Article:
"I have told them it's a performance-based relationship," he said. "As long as the security situation remains good we will work the infrastructure improvements and provide jobs for their tribes."

He added, "The moment there's an attack against marines or Iraqi soldiers, I expect them to provide intelligence about who did it."

Last year, American commanders were describing Husayba and several neighboring towns, known as the Qaim region, as a major insurgent haven. Some of them were foreign fighters who crossed over the Syrian border, but others were Iraqis who had been forced out of Falluja and other cities closer to Baghdad and taken refuge here, he said.

Husayba then "was like a Wild West border town," recalled Lt. Evan Lopez, who was stationed here on his first Iraq tour in 2004 and 2005 and is now back. Insurgents lobbed mortar shells and rockets every night at the small Marine outpost. Patrols were attacked so regularly by roadside bombs and sniper fire that they were eventually abandoned, he said.

With the American forces stretched thin throughout western Iraq, it was not until last November that 2,500 marines, along with Army units, mounted an operation to clear the city.

Most of the town's residents had fled, their houses taken over by insurgents, some of whom fought back fiercely, marines say. The Marines estimated that they killed 250 fighters in the 18-day operation.

Col. W. Blake Crowe, the senior Marine commander for the region, said the operations had reduced the flow of foreign fighters crossing from Syria to a "trickle." But he said insurgents had shifted their operations to towns along the Euphrates River closer to Baghdad, including Haditha.

With Husayba largely cleared of insurgents, "Haditha's really the hub" of insurgent activity in western al Anbar now, he said.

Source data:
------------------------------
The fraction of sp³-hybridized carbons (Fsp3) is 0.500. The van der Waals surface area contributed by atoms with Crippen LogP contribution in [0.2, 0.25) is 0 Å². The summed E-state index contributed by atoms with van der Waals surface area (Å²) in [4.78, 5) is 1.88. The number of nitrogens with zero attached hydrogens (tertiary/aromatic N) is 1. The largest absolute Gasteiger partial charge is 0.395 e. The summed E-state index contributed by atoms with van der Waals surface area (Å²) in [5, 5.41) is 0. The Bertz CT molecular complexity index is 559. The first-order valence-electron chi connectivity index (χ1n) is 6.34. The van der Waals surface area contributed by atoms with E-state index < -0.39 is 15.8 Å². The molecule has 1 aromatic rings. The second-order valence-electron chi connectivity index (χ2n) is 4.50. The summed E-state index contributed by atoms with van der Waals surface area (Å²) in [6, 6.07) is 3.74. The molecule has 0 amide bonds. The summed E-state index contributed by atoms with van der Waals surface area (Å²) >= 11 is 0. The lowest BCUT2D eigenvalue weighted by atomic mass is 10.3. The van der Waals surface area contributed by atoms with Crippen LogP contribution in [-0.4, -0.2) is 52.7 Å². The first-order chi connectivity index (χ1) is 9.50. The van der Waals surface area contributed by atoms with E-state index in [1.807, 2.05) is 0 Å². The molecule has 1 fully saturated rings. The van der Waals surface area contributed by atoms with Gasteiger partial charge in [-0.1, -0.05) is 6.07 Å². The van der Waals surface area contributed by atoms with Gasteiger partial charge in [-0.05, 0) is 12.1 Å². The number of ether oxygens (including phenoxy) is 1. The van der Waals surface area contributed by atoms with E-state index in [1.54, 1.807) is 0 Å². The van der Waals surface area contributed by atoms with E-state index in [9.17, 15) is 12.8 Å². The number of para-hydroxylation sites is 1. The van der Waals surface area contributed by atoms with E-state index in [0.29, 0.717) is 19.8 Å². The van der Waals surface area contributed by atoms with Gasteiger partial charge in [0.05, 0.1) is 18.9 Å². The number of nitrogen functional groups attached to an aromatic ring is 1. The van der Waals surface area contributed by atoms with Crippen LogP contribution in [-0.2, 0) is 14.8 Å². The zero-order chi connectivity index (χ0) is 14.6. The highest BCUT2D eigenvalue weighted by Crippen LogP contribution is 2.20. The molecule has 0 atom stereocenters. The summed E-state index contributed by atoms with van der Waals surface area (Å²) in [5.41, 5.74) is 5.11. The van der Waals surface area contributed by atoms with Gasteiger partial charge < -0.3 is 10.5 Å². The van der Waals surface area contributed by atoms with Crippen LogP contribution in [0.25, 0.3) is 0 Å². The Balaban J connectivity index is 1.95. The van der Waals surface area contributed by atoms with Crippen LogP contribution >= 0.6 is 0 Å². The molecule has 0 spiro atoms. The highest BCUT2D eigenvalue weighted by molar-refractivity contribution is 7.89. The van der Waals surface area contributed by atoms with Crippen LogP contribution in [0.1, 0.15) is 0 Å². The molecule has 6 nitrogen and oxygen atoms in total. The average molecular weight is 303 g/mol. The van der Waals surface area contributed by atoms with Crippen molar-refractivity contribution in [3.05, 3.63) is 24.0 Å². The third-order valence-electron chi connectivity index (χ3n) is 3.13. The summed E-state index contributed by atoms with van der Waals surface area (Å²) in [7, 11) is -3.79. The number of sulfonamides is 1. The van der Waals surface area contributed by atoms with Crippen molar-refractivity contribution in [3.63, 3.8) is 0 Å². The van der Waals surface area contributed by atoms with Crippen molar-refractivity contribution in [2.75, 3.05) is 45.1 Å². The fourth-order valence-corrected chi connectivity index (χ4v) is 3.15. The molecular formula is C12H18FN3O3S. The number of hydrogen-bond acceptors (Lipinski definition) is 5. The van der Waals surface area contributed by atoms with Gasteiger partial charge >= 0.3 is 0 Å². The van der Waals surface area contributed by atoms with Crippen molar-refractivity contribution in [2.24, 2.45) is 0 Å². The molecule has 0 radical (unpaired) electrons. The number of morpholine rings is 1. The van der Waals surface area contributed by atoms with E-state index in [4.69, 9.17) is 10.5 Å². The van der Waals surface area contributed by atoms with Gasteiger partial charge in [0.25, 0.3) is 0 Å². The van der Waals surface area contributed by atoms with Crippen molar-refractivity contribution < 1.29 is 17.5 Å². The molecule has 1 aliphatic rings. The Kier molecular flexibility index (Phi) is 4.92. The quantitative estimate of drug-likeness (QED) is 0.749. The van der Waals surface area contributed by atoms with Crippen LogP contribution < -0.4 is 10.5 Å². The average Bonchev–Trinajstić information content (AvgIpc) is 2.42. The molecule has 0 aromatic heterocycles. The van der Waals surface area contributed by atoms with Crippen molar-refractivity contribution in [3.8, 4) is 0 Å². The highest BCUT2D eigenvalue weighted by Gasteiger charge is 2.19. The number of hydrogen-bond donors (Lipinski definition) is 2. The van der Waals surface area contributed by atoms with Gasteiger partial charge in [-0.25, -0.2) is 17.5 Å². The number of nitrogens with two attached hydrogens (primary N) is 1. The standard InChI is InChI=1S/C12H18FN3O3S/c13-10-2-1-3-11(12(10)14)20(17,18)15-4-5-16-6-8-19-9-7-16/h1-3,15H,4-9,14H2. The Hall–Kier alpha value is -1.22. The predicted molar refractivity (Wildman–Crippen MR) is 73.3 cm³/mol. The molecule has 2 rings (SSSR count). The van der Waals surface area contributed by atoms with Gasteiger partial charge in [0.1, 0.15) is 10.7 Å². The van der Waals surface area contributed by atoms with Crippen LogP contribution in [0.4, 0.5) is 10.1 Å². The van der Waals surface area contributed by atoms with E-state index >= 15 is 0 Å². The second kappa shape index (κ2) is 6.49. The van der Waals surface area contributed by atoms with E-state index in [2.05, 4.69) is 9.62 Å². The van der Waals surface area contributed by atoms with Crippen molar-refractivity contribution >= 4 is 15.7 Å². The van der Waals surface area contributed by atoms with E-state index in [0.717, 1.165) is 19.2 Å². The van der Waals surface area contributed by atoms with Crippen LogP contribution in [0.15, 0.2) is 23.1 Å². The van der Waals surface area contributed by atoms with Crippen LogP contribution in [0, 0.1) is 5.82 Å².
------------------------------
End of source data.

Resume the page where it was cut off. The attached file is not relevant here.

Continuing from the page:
But keeping a large presence along the border here has that meant Colonel Crowe's other forces — two Marine battalions and a portion of an Army Stryker brigade — are stretched thin trying to cover Haditha and other areas in western Anbar province. Even with increasing numbers of Iraqi troops, Colonel Crowe said his regiment lacked the manpower to cover the 40,000 square miles is his area. In January he ordered a 20-foot-high berm built around the desert town of Rutba, to limit access to the remote haven for smugglers and free troops for operations elsewhere.

Rather than clearing Husayba and leaving, the Marines have left an entire battalion in the area, and the Iraqi Army has blanketed the town with troops. Three Iraqi battalions are also stationed in the area, part of a recently formed division that was deployed in Anbar last October.

To soothe local sensibilities, the officers are largely Sunni Arabs from the Qaim area, and the unit's commander says his soldiers are 27 percent Sunni — one of the highest percentages in the largely Shiite Iraqi Army.

"We have the sheiks of the area on our side, and most of the people are tired of the insurgents," said Colonel Ishmael, the Iraqi commander, who declined to give his full name. His Marine adviser says the colonel and his family have been threatened for cooperating with the Americans.

Husayba itself is slowly coming back to life. Tucked between the vegetable stands and metal shops along the town's main street is a freshly painted police station, which has been refurbished with American funds after it was attacked by insurgents.

Many stores remain closed, though. Rebuilding the bridge and opening the border, if those projects can be completed before the battalion rotates home in September, "will be two of the most important things we do here," says Colonel Marano.

Ellie